Johnson's Russia List
22 May 2003
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A CDI Project
St. Petersburg: Russia's Window to the West
Wealth of cultural assets can strengthen economic development
May 20, 2003-With 4.7 million people, St. Petersburg is the second largest
urban locale in Russia. The city, which in 2003 will celebrate the 300th
anniversary of its founding by Tsar Peter the Great, was the capital of the
Russian Empire until 1917. Designated by UNESCO as a World Heritage Site in
1990, it is home to some of the world's most important art treasures, and
displays one of Europe's largest concentrations of eighteenth and
nineteenth century civil and religious architecture. The city was, and
still is, an important manufacturing center. As Russia's largest port in
the West, it is also a strategic gateway for exports to, and imports from,
the markets of the European Union and the Western hemisphere.
However, like other regions and cities in Russia, St. Petersburg has had to
weather the fundamental structural changes brought about by the
disintegration of the Soviet Union and the transition of the last decade.
Its wealth of culture and art has been underutilized, and economic growth
in the city is not yet at an optimal level. The recently approved St.
Petersburg Economic Development Project will work to address these
challenges by supporting both aspects of the city's valuable assets:
cultural and economic.
The hybrid loan is a unique combination of two components: adjustment and
investment. On the adjustment side, the St. Petersburg Economic Development
Loan will enhance the city's prospects for sustainable economic growth, and
allow it to more fully exploit its position as Russia's "Window to the
West." "This project is an attempt to support a city that is undertaking a
broad range of reforms," says Russia Country Manager and Co-Task Manager
for the project Richard Clifford.
Fundamentally, the project aims to improve the business climate in St.
Petersburg. It will support small and medium enterprises by bringing the
city into compliance with federal licensing regulations; analytical work
undertaken by the city and the Bank has found that the current burdensome
regulatory and licensing environment is one of the most critical obstacles
to attracting new businesses. The project will also promote the development
of land and real estate markets by supporting the adoption of an urban
development code to bring zoning regulations to the city.
These reforms will also enable St. Petersburg to take greater advantage of
its unique position as one of Russia's top centers of culture and the arts
and create the basis for developing tourism as a key element of future
economic growth. "The project will support St. Petersburg's transition to
an economy that is much more broadly based on services and takes advantage
of the city's status as a World Heritage site," says Clifford.
On the investment side, the project will, among other things, finance
repair and rehabilitation that will help protect historical buildings of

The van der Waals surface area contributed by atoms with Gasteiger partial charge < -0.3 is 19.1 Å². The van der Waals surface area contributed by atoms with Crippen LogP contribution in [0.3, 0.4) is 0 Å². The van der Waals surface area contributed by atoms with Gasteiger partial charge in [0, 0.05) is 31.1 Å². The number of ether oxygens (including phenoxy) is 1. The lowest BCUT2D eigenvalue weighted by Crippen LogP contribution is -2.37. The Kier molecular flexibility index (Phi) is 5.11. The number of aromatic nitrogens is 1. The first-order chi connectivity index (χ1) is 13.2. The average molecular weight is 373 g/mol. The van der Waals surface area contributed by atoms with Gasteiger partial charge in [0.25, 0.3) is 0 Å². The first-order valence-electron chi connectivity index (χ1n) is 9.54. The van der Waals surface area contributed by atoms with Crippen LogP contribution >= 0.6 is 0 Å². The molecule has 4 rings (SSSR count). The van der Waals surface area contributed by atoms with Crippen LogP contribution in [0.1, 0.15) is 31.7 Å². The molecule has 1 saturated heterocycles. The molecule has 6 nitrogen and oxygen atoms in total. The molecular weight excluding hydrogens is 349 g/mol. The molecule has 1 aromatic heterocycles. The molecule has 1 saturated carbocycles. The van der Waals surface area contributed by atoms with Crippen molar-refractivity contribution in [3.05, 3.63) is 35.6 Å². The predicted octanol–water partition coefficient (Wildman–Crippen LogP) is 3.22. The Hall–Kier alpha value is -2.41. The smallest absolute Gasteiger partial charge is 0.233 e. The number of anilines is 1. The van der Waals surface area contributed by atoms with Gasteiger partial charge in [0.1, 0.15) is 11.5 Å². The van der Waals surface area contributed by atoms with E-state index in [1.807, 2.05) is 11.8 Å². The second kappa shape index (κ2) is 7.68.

several major cultural institutions (including the Marinsky Theater, the
Hermitage, and the State Russian Museum) from further physical
deterioration; increase the exhibition and activities capacity of the
institutions; improve the operational safety and efficiency of the
facilities for both visitors and personnel; and provide higher safety for
artworks on display from fire, theft or other hazards.
Many of St. Petersburg's cultural assets have been in major disrepair as a
result of years of neglect. "Security and safety at the Marinsky Theater is
particularly bad," says Urban Management Specialist Jean-Jacques
Soulacroup, who is the Co-Task Manager of the loan. "The fire system and
electrical system are not up-to-date, and emergency exits are lacking.
Every available space at the theater is used for storage, and there are
historical costumes piled everywhere. If placed on display, the costumes
could attract many visitors, but now they are a fire hazard. The project
will reorganize the theater and rehabilitate the safety and security
systems to a world-class level."
Both Clifford and Soulacroup stress that the loan helps the city address
two of the key issues that will underpin growth over the next decade. The
investments in the cultural assets are needed to strengthen the city's
unique strategic asset as a world renowned center for culture. Policy
reforms are also needed to foster the growth of small businesses in the
cultural sector and tourism infrastructure. The Bank's unique ability to
support policy reform and provide critically needed finance to preserve
these cultural assets are essential elements of the support for the city.
The project also includes a Cultural Investment Facility, a competitive
grant-based fund to which any cultural institution in the St. Petersburg
vicinity can apply for financing. The Facility will fund small-scale
activities that would help the recipients to increase their commercial
revenue, improve the accessibility to cultural assets or activities to the
public (such as through installation of special facilities for the
handicapped), and carry out critically needed small investments for the
preservation of buildings and assets including security systems, other
protective equipment, and restorative emergency repair works. These grants
will not exceed $200,000 in order to obtain as many proposals as possible
from all eligible local cultural institutions.
For more information on the World Bank's work in Russia, visit